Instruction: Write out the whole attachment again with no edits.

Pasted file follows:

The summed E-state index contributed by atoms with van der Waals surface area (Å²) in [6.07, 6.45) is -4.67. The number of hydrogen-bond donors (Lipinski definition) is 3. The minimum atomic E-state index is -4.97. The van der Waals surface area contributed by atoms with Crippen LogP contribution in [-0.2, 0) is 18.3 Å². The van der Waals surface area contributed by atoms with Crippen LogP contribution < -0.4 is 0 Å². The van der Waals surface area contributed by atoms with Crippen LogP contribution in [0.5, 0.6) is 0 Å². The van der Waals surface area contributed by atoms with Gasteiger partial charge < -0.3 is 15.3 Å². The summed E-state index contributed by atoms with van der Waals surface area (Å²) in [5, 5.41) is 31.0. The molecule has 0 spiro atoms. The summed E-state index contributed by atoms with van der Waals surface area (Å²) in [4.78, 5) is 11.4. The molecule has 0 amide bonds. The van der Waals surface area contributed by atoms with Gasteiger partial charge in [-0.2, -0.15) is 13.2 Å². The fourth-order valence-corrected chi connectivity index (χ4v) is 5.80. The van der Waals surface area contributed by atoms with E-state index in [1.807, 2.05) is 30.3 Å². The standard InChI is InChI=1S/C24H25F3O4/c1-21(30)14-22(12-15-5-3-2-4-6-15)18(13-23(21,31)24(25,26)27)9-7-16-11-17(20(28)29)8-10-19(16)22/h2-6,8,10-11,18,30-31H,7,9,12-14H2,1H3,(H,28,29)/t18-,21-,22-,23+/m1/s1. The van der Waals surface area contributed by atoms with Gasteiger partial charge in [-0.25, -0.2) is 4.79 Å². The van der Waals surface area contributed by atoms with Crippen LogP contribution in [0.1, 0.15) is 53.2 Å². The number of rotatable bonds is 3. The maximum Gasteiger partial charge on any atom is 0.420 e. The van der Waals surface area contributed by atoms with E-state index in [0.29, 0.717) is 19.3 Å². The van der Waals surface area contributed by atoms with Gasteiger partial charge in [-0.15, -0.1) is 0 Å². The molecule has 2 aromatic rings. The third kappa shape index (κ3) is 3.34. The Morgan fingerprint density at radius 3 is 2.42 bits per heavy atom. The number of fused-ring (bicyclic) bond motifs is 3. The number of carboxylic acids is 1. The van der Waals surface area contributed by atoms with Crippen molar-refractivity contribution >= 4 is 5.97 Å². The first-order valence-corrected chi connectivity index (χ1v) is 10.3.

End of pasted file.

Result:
The summed E-state index contributed by atoms with van der Waals surface area (Å²) in [6.07, 6.45) is -4.67. The number of hydrogen-bond donors (Lipinski definition) is 3. The minimum atomic E-state index is -4.97. The van der Waals surface area contributed by atoms with Crippen LogP contribution in [-0.2, 0) is 18.3 Å². The van der Waals surface area contributed by atoms with Crippen LogP contribution < -0.4 is 0 Å². The van der Waals surface area contributed by atoms with Crippen LogP contribution in [0.5, 0.6) is 0 Å². The van der Waals surface area contributed by atoms with Gasteiger partial charge < -0.3 is 15.3 Å². The summed E-state index contributed by atoms with van der Waals surface area (Å²) in [5, 5.41) is 31.0. The molecule has 0 spiro atoms. The summed E-state index contributed by atoms with van der Waals surface area (Å²) in [4.78, 5) is 11.4. The molecule has 0 amide bonds. The van der Waals surface area contributed by atoms with Gasteiger partial charge in [-0.2, -0.15) is 13.2 Å². The fourth-order valence-corrected chi connectivity index (χ4v) is 5.80. The van der Waals surface area contributed by atoms with E-state index in [1.807, 2.05) is 30.3 Å². The standard InChI is InChI=1S/C24H25F3O4/c1-21(30)14-22(12-15-5-3-2-4-6-15)18(13-23(21,31)24(25,26)27)9-7-16-11-17(20(28)29)8-10-19(16)22/h2-6,8,10-11,18,30-31H,7,9,12-14H2,1H3,(H,28,29)/t18-,21-,22-,23+/m1/s1. The van der Waals surface area contributed by atoms with Gasteiger partial charge in [-0.25, -0.2) is 4.79 Å². The van der Waals surface area contributed by atoms with Crippen LogP contribution in [0.1, 0.15) is 53.2 Å². The number of rotatable bonds is 3. The maximum Gasteiger partial charge on any atom is 0.420 e. The van der Waals surface area contributed by atoms with E-state index in [0.29, 0.717) is 19.3 Å². The van der Waals surface area contributed by atoms with Gasteiger partial charge in [-0.15, -0.1) is 0 Å². The molecule has 2 aromatic rings. The third kappa shape index (κ3) is 3.34. The Morgan fingerprint density at radius 3 is 2.42 bits per heavy atom. The number of fused-ring (bicyclic) bond motifs is 3. The number of carboxylic acids is 1. The van der Waals surface area contributed by atoms with Crippen molar-refractivity contribution >= 4 is 5.97 Å². The first-order valence-corrected chi connectivity index (χ1v) is 10.3.